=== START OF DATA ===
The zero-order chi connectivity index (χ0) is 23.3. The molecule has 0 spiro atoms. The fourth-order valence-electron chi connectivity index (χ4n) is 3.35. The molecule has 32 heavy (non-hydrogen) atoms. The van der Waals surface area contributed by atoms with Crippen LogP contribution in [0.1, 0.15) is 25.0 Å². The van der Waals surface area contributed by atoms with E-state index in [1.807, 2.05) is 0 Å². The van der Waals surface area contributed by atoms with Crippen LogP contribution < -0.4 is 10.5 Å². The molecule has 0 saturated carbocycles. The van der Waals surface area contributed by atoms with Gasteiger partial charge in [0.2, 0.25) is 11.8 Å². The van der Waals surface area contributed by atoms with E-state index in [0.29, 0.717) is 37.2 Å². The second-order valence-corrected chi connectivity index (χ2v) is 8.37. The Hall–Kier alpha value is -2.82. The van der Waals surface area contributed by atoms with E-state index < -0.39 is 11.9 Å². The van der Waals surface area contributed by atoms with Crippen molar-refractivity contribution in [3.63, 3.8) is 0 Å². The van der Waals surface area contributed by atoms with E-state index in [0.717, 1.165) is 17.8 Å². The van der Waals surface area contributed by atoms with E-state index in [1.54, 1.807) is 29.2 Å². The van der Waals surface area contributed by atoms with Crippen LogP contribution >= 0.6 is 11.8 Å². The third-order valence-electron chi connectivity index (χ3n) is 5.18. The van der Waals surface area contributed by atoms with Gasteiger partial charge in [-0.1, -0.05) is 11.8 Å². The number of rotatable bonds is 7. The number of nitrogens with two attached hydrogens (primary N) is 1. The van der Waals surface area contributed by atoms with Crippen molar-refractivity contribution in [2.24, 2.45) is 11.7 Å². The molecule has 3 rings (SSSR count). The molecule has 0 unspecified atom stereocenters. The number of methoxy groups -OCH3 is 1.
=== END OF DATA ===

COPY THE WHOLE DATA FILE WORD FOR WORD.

The zero-order chi connectivity index (χ0) is 23.3. The molecule has 0 spiro atoms. The fourth-order valence-electron chi connectivity index (χ4n) is 3.35. The molecule has 32 heavy (non-hydrogen) atoms. The van der Waals surface area contributed by atoms with Crippen LogP contribution in [0.1, 0.15) is 25.0 Å². The van der Waals surface area contributed by atoms with E-state index in [1.807, 2.05) is 0 Å². The van der Waals surface area contributed by atoms with Crippen LogP contribution < -0.4 is 10.5 Å². The molecule has 0 saturated carbocycles. The van der Waals surface area contributed by atoms with Gasteiger partial charge in [0.2, 0.25) is 11.8 Å². The van der Waals surface area contributed by atoms with E-state index in [0.29, 0.717) is 37.2 Å². The second-order valence-corrected chi connectivity index (χ2v) is 8.37. The Hall–Kier alpha value is -2.82. The van der Waals surface area contributed by atoms with E-state index < -0.39 is 11.9 Å². The van der Waals surface area contributed by atoms with Crippen molar-refractivity contribution in [3.63, 3.8) is 0 Å². The van der Waals surface area contributed by atoms with E-state index in [0.717, 1.165) is 17.8 Å². The van der Waals surface area contributed by atoms with E-state index in [1.54, 1.807) is 29.2 Å². The van der Waals surface area contributed by atoms with Crippen LogP contribution >= 0.6 is 11.8 Å². The third-order valence-electron chi connectivity index (χ3n) is 5.18. The van der Waals surface area contributed by atoms with Gasteiger partial charge in [-0.1, -0.05) is 11.8 Å². The number of rotatable bonds is 7. The number of nitrogens with two attached hydrogens (primary N) is 1. The van der Waals surface area contributed by atoms with Crippen molar-refractivity contribution in [2.24, 2.45) is 11.7 Å². The molecule has 3 rings (SSSR count). The molecule has 0 unspecified atom stereocenters. The number of methoxy groups -OCH3 is 1.